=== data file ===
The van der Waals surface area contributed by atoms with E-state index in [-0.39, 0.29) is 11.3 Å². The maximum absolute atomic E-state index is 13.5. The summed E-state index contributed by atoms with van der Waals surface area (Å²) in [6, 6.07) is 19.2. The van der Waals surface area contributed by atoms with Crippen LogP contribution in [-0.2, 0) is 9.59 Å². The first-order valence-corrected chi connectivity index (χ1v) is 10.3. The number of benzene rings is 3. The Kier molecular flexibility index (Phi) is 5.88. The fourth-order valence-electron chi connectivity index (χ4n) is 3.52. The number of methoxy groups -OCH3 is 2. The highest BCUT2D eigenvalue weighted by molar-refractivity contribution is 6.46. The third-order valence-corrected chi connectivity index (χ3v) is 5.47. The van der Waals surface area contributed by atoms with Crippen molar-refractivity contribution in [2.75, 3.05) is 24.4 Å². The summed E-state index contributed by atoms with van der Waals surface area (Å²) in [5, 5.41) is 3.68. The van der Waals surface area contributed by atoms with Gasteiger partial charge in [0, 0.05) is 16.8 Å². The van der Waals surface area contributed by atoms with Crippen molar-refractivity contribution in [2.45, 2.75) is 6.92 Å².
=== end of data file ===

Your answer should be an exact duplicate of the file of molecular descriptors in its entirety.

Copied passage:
The van der Waals surface area contributed by atoms with E-state index in [-0.39, 0.29) is 11.3 Å². The maximum absolute atomic E-state index is 13.5. The summed E-state index contributed by atoms with van der Waals surface area (Å²) in [6, 6.07) is 19.2. The van der Waals surface area contributed by atoms with Crippen LogP contribution in [-0.2, 0) is 9.59 Å². The first-order valence-corrected chi connectivity index (χ1v) is 10.3. The number of benzene rings is 3. The Kier molecular flexibility index (Phi) is 5.88. The fourth-order valence-electron chi connectivity index (χ4n) is 3.52. The number of methoxy groups -OCH3 is 2. The highest BCUT2D eigenvalue weighted by molar-refractivity contribution is 6.46. The third-order valence-corrected chi connectivity index (χ3v) is 5.47. The van der Waals surface area contributed by atoms with Crippen molar-refractivity contribution in [2.75, 3.05) is 24.4 Å². The summed E-state index contributed by atoms with van der Waals surface area (Å²) in [5, 5.41) is 3.68. The van der Waals surface area contributed by atoms with Gasteiger partial charge in [0, 0.05) is 16.8 Å². The van der Waals surface area contributed by atoms with Crippen molar-refractivity contribution in [2.45, 2.75) is 6.92 Å².